Every human being, male or female, carries BRCA 1 and 2 genes. When there’s a mistake in the instruction of these genes, they lose their ability to help protect the body from developing cancer.
Women with BRCA 1/2 mutations have a 40 to 66 per cent chance of breast cancer — up from 10 to 12 per cent in the general population.
The risk for ovarian cancer is also heightened. Up to 46 per cent of women with BRCA 1/2 mutations develop ovarian cancer, depending on the type of mutation, compared to 1.5 per cent in the general population.
The Gauthier family is unfortunately too familiar with cancer. In 2005 Joan Gauthier was floored by a diagnosis of breast cancer.
She knew of no one in her family with cancer. She regularly checked her breasts for little pea-sized lumps like she’d been taught at her doctor’s office, yet her cancer was diagnosed larger than any pea and felt nothing like one.
Still, Joan and her husband, Yves, felt some relief. Genetic tests showed Joan carried no gene mutations that put their three teenage daughters at a heightened risk for developing the same disease.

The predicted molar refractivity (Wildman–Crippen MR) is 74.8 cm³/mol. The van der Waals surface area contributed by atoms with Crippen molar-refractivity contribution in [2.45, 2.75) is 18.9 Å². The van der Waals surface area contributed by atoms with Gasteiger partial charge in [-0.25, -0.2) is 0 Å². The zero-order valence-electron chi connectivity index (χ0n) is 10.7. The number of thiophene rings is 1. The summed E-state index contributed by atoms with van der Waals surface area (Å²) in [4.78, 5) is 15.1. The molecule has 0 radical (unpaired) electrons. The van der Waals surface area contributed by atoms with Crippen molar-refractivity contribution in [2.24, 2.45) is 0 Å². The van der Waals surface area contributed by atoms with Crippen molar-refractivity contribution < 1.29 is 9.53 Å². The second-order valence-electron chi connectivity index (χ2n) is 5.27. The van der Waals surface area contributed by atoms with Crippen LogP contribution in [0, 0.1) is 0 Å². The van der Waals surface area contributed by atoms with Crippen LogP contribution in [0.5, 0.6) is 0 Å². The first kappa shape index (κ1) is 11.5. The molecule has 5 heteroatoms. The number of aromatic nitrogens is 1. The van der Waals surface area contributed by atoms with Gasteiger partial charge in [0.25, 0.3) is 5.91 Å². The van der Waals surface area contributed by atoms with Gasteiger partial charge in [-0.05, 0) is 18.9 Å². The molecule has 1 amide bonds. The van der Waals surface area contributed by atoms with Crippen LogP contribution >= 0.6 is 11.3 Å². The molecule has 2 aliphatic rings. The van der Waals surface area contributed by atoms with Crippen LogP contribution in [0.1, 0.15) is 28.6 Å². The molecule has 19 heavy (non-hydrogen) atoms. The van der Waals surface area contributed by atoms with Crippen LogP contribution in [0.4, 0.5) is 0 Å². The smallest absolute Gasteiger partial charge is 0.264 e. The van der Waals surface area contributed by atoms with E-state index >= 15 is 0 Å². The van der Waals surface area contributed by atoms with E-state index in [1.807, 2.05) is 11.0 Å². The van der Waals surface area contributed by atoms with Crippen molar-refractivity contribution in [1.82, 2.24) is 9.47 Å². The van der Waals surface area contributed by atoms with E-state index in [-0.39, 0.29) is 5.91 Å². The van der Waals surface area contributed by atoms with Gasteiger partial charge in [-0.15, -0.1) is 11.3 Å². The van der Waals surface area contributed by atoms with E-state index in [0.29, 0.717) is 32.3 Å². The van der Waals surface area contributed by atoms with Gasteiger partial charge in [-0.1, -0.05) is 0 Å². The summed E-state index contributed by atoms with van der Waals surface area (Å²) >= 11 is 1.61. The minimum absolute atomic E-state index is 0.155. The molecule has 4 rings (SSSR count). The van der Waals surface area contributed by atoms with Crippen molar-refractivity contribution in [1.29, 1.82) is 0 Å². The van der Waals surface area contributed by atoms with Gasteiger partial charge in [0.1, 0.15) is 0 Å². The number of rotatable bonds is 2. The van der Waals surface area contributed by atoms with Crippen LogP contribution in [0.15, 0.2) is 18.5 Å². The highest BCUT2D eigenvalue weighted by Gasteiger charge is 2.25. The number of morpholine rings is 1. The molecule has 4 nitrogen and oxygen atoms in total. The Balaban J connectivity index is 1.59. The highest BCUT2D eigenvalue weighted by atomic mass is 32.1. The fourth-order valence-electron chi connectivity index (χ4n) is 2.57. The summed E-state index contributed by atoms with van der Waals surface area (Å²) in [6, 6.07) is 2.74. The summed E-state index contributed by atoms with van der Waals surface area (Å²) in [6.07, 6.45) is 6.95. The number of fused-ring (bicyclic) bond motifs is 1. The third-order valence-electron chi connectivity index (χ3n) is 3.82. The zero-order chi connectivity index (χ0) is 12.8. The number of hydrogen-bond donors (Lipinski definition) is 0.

And so, it came as a shock to the family nearly a decade later when they discovered their daughters could, indeed, be carrying those gene mutations — through their father’s side of the family. Yves’ sister, following a diagnosis of ovarian cancer, tested positive for mutations in the BRCA 2 gene.
The Gauthier sisters decided to undergo genetic testing, knowing it was a game of chance as to who had the mutation and who did not. Results showed Emily and Christiane carried the BRCA 2 gene mutation. Maddie did not.
While it’s not easy for a family to learn that they have this elevated risk, the knowledge helps direct screening in people who have not yet been diagnosed with cancer.
It can be the difference between catching cancer early or late.
Genetic testing allows people to be proactive instead of reactive.
To read the full story and learn more about genetic testing visit: https://myleapmagazine.ca